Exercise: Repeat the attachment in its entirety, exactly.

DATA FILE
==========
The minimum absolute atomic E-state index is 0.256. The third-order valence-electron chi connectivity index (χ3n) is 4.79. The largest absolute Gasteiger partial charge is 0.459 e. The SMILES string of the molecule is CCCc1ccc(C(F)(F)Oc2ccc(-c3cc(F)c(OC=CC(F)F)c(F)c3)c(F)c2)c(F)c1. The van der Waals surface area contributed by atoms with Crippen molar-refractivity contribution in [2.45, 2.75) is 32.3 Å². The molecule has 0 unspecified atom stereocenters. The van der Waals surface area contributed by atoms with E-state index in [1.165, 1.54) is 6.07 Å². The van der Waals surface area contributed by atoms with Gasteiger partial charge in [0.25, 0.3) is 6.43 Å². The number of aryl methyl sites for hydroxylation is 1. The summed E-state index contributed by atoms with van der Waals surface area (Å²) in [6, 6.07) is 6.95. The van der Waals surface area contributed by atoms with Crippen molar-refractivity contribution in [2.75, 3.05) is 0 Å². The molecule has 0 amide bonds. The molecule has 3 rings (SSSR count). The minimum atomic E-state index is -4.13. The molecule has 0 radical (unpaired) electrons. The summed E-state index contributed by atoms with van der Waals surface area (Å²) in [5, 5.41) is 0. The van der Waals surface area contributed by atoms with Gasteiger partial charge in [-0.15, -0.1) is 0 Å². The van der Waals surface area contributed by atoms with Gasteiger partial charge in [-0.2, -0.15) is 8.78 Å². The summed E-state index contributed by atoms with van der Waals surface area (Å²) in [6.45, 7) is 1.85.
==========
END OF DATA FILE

The minimum absolute atomic E-state index is 0.256. The third-order valence-electron chi connectivity index (χ3n) is 4.79. The largest absolute Gasteiger partial charge is 0.459 e. The SMILES string of the molecule is CCCc1ccc(C(F)(F)Oc2ccc(-c3cc(F)c(OC=CC(F)F)c(F)c3)c(F)c2)c(F)c1. The van der Waals surface area contributed by atoms with Crippen molar-refractivity contribution in [2.45, 2.75) is 32.3 Å². The molecule has 0 unspecified atom stereocenters. The van der Waals surface area contributed by atoms with E-state index in [1.165, 1.54) is 6.07 Å². The van der Waals surface area contributed by atoms with Gasteiger partial charge in [0.25, 0.3) is 6.43 Å². The number of aryl methyl sites for hydroxylation is 1. The summed E-state index contributed by atoms with van der Waals surface area (Å²) in [6, 6.07) is 6.95. The van der Waals surface area contributed by atoms with Crippen molar-refractivity contribution in [2.75, 3.05) is 0 Å². The molecule has 0 amide bonds. The molecule has 3 rings (SSSR count). The minimum atomic E-state index is -4.13. The molecule has 0 radical (unpaired) electrons. The summed E-state index contributed by atoms with van der Waals surface area (Å²) in [5, 5.41) is 0. The van der Waals surface area contributed by atoms with Gasteiger partial charge in [-0.15, -0.1) is 0 Å². The van der Waals surface area contributed by atoms with Gasteiger partial charge in [-0.2, -0.15) is 8.78 Å². The summed E-state index contributed by atoms with van der Waals surface area (Å²) in [6.45, 7) is 1.85.